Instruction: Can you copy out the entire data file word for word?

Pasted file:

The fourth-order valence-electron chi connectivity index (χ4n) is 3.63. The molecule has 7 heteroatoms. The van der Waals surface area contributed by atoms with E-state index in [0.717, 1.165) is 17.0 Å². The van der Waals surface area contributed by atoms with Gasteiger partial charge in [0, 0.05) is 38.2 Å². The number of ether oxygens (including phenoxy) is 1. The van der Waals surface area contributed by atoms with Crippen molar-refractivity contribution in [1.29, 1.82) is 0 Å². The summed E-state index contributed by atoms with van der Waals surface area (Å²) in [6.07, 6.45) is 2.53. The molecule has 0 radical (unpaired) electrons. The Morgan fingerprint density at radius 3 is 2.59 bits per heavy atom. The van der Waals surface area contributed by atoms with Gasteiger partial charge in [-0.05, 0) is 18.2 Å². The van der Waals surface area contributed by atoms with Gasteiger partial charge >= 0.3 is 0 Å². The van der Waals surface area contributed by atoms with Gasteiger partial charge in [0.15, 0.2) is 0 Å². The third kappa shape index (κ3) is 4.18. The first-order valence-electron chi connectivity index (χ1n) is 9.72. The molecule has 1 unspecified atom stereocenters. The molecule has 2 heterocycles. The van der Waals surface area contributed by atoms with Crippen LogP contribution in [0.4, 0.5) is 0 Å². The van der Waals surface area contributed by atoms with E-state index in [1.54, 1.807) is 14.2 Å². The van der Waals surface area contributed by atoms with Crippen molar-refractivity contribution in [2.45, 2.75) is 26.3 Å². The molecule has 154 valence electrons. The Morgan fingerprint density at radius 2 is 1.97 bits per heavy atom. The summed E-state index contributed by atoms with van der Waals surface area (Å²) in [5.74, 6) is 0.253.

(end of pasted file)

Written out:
The fourth-order valence-electron chi connectivity index (χ4n) is 3.63. The molecule has 7 heteroatoms. The van der Waals surface area contributed by atoms with E-state index in [0.717, 1.165) is 17.0 Å². The van der Waals surface area contributed by atoms with Gasteiger partial charge in [0, 0.05) is 38.2 Å². The number of ether oxygens (including phenoxy) is 1. The van der Waals surface area contributed by atoms with Crippen molar-refractivity contribution in [1.29, 1.82) is 0 Å². The summed E-state index contributed by atoms with van der Waals surface area (Å²) in [6.07, 6.45) is 2.53. The molecule has 0 radical (unpaired) electrons. The Morgan fingerprint density at radius 3 is 2.59 bits per heavy atom. The van der Waals surface area contributed by atoms with Gasteiger partial charge in [-0.05, 0) is 18.2 Å². The van der Waals surface area contributed by atoms with Gasteiger partial charge >= 0.3 is 0 Å². The van der Waals surface area contributed by atoms with Gasteiger partial charge in [0.15, 0.2) is 0 Å². The third kappa shape index (κ3) is 4.18. The first-order valence-electron chi connectivity index (χ1n) is 9.72. The molecule has 1 unspecified atom stereocenters. The molecule has 2 heterocycles. The van der Waals surface area contributed by atoms with Crippen LogP contribution in [0.4, 0.5) is 0 Å². The van der Waals surface area contributed by atoms with E-state index in [1.54, 1.807) is 14.2 Å². The van der Waals surface area contributed by atoms with Crippen molar-refractivity contribution in [2.45, 2.75) is 26.3 Å². The molecule has 154 valence electrons. The Morgan fingerprint density at radius 2 is 1.97 bits per heavy atom. The summed E-state index contributed by atoms with van der Waals surface area (Å²) in [5.74, 6) is 0.253.